Screwing up the company (or companies) we buy

May 03, 2010

With the consolidation wave just starting to gain momentum in the A/E/P and environmental industry, it seemed appropriate to get into a subject that many firms in our business seem to have an ongoing problem with— that being screwing up the companies we acquire. What constitutes “screwing up a company,” you may ask (and rightly so)? The answer is very simply ANYTHING you do that hurts revenues, reduces profits, destroys value or creates new liabilities. Let’s back up for a minute. No one who buys another company deliberately screws it up. It is always an accident. And we have a lot of smart people in this “industry,” so you would think we’d do better than other business types when it comes to buying or merging and then really integrating the two firms into one better company. We don’t— but it is not for lack of good intentions or brainpower. Here’s a small sampling of ways we mess up the companies we buy: We take the employees for granted. They may in fact be the greatest asset, and if they do quit— or worse, become demotivated and stay— you will lose money. We must involve the new employees in the decisions to change the company. We have to form relationships with them at all levels. We have to communicate the larger context opportunities that they will now have from becoming part of a larger organization. We have to keep finding ways to make it good for them— instead of doing things like stripping away their ownership and then expecting them to work just as hard as they used to, or taking their incentive pay scheme away and expecting it to have no negative effect. You don’t want a mass exodus. Not only do you lose capacity and capabilities, it looks bad to those who stay and to those outside the company as well. A large departure of employees can set you on a downward spiral that you may not come out of. We take the founders for granted. They have a lot of knowledge. And they may be the most entrepreneurial people in the company. The founders STARTED the company. They are going to be wired a little differently from those who manage it. Not to say the founders are perfect or know everything, or are the most motivated people there— they may not be any of those things, especially post-acquisition. But they should not be ignored or marginalized, either. They have relationships, both inside the company and out, that could either help or hurt the new organization. Keep them positive about what is going on. Get their input. Stroke their egos some. Show them you care and value their input and respect what they have accomplished. Turning them off is not going to make you more successful! We don’t do a thorough examination of what the acquired company does well and what it needs help with. Too often, changes get made and we throw the baby out with the bathwater. Clearly, the acquired company probably has some problems— all firms do. But they also probably do some other things really well. Take the time to study the firm and really KNOW what makes it successful or what hurts its performance before taking too much action. Unless you have a major turnaround project on your hands, you will be rewarded with a healthier organization post-acquisition than if you just assume that because you are bigger and you were the buyer that you know everything. We don’t involve new company people in our own firms quickly enough. You have no time to waste getting folks from the new company to your company, plugging them into all of your management meetings, getting one of them on your board of directors, and soliciting their input on your business planning effort. But most importantly, we need to be working with them on projects and they need to be working with us on projects. Get their folks in front of our clients so they immediately have new project opportunities. This is so critical to morale and to their feeling good about their new owners post-acquisition— it may be the most single important thing you can do! We get too draconian over trivial matters, but wait too long to change policies that are incompatible with our own. Minimize the minor changes that aren’t necessary, because you can never predict their full effect on the culture. A good example might be going from free coffee to charging 25 cents a cup because you always charged your employees =25 cents a cup, and a quarter isn’t anything anyway. Or, insisting that nothing hung on a wall can go above the cubicle height. This kind of stuff can really mess things up. Conversely, big differences in policies— such as their people all get four weeks vacation per year, while yours get two, or they bill once a month vs. on an ongoing basis— may need to be addressed right away. You will either cause resentment from your existing staff that could plant the seeds of failure or allow something that is obviously not a good business practice to continue and ultimately hurt you. Buying and integrating two companies into one seamless whole is never easy. But the rewards of doing so— and costs of not doing so— are great enough that it is worth trying to learn all you can about it. Originally published 5/3/2010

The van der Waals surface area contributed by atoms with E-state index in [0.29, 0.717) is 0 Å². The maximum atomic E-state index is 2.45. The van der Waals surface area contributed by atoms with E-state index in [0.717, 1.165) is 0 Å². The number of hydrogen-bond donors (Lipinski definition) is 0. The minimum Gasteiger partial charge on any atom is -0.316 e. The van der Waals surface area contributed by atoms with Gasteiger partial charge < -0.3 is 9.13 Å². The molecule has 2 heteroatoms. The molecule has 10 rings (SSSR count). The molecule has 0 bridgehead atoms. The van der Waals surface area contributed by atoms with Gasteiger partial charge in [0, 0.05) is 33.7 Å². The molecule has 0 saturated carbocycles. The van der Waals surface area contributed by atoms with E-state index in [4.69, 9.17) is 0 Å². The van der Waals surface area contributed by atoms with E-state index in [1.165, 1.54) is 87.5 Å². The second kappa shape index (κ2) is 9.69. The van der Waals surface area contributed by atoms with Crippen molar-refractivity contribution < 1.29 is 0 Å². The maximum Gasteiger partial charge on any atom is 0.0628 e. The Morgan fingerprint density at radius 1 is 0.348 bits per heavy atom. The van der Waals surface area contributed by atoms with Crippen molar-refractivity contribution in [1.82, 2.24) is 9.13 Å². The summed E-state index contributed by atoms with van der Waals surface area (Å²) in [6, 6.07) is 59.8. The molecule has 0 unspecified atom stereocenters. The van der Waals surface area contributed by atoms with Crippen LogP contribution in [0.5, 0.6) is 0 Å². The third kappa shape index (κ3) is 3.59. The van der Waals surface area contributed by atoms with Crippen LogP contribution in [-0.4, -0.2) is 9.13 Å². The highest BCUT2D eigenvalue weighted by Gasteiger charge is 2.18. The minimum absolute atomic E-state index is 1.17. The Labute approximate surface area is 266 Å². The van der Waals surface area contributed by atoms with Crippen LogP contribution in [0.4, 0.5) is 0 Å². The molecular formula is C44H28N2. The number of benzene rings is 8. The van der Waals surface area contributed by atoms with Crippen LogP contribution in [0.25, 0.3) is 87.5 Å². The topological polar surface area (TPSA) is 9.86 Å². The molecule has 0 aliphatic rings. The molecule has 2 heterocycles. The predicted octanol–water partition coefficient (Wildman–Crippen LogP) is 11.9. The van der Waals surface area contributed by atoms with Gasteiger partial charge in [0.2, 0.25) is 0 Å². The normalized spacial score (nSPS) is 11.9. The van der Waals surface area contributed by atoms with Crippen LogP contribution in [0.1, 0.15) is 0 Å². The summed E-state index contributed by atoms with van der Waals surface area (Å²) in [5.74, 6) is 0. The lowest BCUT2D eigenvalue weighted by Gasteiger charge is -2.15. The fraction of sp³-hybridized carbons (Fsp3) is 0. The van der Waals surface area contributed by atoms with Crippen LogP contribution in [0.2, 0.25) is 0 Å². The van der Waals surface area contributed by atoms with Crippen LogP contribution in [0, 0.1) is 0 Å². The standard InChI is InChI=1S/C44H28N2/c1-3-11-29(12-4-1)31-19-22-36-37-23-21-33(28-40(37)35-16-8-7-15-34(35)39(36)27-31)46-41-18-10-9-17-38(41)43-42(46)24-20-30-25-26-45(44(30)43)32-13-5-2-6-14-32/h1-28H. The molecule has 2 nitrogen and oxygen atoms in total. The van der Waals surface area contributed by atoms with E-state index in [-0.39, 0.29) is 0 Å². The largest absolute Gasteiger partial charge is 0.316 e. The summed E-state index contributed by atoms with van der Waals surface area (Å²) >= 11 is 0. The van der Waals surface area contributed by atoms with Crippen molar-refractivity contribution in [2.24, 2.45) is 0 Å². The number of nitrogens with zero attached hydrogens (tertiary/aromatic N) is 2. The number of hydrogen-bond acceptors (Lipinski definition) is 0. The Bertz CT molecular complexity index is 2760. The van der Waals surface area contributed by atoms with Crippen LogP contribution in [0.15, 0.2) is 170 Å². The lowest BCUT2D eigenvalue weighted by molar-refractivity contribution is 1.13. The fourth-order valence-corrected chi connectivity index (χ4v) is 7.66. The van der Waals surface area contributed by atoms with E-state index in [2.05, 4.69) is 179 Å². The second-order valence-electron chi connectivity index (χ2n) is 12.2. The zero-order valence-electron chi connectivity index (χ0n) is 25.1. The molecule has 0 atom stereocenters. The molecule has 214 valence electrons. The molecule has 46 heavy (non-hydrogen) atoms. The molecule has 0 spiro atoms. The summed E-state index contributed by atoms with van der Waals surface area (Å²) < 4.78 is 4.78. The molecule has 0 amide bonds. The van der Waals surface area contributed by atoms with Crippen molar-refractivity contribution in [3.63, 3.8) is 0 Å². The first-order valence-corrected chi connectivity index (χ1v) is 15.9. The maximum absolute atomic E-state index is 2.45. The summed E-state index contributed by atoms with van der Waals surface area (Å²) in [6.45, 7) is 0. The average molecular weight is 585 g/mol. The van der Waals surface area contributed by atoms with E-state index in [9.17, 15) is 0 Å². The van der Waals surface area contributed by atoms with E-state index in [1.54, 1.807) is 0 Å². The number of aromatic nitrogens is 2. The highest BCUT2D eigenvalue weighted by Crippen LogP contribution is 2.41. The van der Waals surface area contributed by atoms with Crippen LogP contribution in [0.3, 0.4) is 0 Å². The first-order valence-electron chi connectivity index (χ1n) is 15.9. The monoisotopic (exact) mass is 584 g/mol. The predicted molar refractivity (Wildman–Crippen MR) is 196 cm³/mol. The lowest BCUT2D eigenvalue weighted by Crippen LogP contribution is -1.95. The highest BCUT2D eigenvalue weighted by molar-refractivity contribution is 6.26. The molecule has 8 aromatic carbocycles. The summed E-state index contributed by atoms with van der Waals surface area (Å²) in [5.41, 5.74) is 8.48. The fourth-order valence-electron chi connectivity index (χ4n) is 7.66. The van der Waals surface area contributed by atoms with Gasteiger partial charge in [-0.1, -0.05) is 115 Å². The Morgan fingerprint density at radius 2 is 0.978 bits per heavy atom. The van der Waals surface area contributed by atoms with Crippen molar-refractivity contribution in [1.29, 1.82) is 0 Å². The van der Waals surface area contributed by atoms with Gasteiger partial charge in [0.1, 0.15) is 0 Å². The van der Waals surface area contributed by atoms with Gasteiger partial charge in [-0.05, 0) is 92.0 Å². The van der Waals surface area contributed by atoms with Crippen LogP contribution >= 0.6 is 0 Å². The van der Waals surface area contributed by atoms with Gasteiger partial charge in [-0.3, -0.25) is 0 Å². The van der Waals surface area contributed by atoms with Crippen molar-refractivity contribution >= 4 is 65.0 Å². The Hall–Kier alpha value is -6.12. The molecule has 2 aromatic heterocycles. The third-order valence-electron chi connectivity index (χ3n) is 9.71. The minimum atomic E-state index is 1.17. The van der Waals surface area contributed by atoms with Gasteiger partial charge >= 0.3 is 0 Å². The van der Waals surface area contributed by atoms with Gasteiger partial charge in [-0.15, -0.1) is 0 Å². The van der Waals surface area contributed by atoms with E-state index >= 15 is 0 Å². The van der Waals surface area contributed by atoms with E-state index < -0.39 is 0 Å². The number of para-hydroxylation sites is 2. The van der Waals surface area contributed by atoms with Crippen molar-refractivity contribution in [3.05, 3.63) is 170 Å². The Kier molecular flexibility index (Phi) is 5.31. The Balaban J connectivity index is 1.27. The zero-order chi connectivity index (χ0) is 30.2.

About Zweig Group

Zweig Group, three times on the Inc. 500/5000 list, is the industry leader and premiere authority in AEC firm management and marketing, the go-to source for data and research, and the leading provider of customized learning and training. Zweig Group exists to help AEC firms succeed in a complicated and challenging marketplace through services that include: Mergers & Acquisitions, Strategic Planning, Valuation, Executive Search, Board of Director Services, Ownership Transition, Marketing & Branding, and Business Development Training. The firm has offices in Dallas and Fayetteville, Arkansas.